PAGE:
with Act for Change & London College of Performing Arts

Text by Valentina Simion Craciun

Illustrations by Nicolai Schmelling

Act for Change is developing a new daram project that supports young people to explore their mental health in a safe, positive and creative way.

During the pandemic, the psychotherapist Lea Misan wrote a book about self-expression that she never intended for publishing. But it soon came to her and her coworker’s attention that it could be transformed into a counselling tool used in workshops in schools to help students express themselves in a new creative way. Lea Misan is the director of a mental health charity called Act for Change in Bexley that works with young people and their families to overcome trauma, abuse and difficult situations. Act for Change worked with clients receiving therapy to co-create an improv tool that consists of 36 drawn characters on cards that each relate to a different positive or negative emotion. The tool offers a two-inone: service users can explore their own life experiences more thoughtfully with the help of the prompts on the cards, whilst also creating theatre in the process.

Act for Change has been running two pilot workshop with the London College of Performing Arts here in Bexley so I went along to see how it played out. None of us knew what to expect which was a good thing because it meant there would be authenticity to the feelings expressed in the workshop. The first part was like the beginning of a drama class where the participants had to play a game to connect with their feelings and then come back to the present with a grounding exercise. When Lea explained the cards to the students there was some confusion, which I understood — it was only after seeing the explanations written on each card that it became clear what this workshop was about, so giving them out as soon as it begins would help things run more smoothly going forward.

After everyone chose a card, they went to prepare their part and the actual therapy started. Students had been encouraged to choose a card with an illustration that they would normally stay away from, something that was uncomfortable and challenging to them. This is because Lea believes that when you express yourself through a different figure, your words flow more naturally because suddenly it is not you talking but the other character that you are giving life to. In my honest opinion, I believe some students connected better than others with the game but I believe it’s only natural to not feel comfortable when you do something new. Not all of us are open to new and uncomfortable situations — especially teenagers. In the future, it would probably help if one of the people running the programme took a few minutes to explain that this is more about how the person feels at that moment in time than about creating a piece of theatre. It is true that this workshop was created to combine the two but a more elaborate explanation about how this is supposed to work would definitely help. As I said, some of the students admitted that they found it a bit confusing.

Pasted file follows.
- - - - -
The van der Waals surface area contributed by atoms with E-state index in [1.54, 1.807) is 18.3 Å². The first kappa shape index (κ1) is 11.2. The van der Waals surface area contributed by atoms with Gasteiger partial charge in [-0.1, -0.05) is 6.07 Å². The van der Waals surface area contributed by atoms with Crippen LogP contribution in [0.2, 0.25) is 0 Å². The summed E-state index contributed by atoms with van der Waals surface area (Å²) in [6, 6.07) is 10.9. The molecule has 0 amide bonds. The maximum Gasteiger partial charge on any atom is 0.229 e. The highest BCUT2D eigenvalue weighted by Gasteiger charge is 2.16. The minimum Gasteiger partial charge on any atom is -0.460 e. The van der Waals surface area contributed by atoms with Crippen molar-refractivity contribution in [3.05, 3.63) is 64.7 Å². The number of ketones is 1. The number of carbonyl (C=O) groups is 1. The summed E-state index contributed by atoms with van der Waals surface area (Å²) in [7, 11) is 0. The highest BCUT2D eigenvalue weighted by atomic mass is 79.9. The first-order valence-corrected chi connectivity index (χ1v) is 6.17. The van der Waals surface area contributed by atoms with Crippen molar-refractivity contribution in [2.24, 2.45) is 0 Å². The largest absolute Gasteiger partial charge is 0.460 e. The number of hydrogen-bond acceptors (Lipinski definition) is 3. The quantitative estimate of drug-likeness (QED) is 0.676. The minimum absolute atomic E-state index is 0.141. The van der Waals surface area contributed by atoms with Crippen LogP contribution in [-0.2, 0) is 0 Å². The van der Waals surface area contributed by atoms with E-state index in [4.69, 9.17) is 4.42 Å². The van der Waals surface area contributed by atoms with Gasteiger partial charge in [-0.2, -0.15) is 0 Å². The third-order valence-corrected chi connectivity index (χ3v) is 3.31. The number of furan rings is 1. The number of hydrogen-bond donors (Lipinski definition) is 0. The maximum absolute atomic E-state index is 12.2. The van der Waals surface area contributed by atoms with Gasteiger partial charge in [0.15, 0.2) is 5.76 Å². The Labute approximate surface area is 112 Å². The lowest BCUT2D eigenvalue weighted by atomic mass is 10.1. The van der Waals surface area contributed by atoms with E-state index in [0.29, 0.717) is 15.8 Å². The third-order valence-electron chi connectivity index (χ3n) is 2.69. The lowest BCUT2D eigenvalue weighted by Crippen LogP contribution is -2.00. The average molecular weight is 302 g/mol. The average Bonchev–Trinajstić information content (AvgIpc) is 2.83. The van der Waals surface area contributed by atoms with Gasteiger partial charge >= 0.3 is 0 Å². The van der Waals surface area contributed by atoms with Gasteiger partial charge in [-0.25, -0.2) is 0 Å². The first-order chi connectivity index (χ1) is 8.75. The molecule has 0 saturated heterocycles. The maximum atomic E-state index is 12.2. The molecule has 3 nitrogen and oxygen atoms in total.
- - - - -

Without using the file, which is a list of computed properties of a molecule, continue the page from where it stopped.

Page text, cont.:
I believe it is still too early to know how effective Act for Change’s counselling tool could be, and it is difficult to know if teachers would use it to make up for the lack of counselling in schools and society in general. A recent UK study has shown that efforts to teach mindfulness in schools failed to improve students’ mental well-being, so maybe having something more participatory such as this new tool could make a positive difference in helping students to connect and open up more (BBC, 13 July 2022). In this era of technology, we see a massive decrease in the ability and comfortability of people to communicate face to face. There is less openness between us too, so every trick for expression can help us achieve a better world. The new generations are our future. It is our duty to give them the help they need to get there.

For now, the workshops are running in Bexley, close to home, as a test to see if they have any success. If schools show interest, the programme will be introduced to more students. I believe that it’s not only Bexley that needs workshops like these, but the entire country. There is no secret that the mental health services need all the help they can get. Running these workshops in schools could provide a fresh breath of air to the system.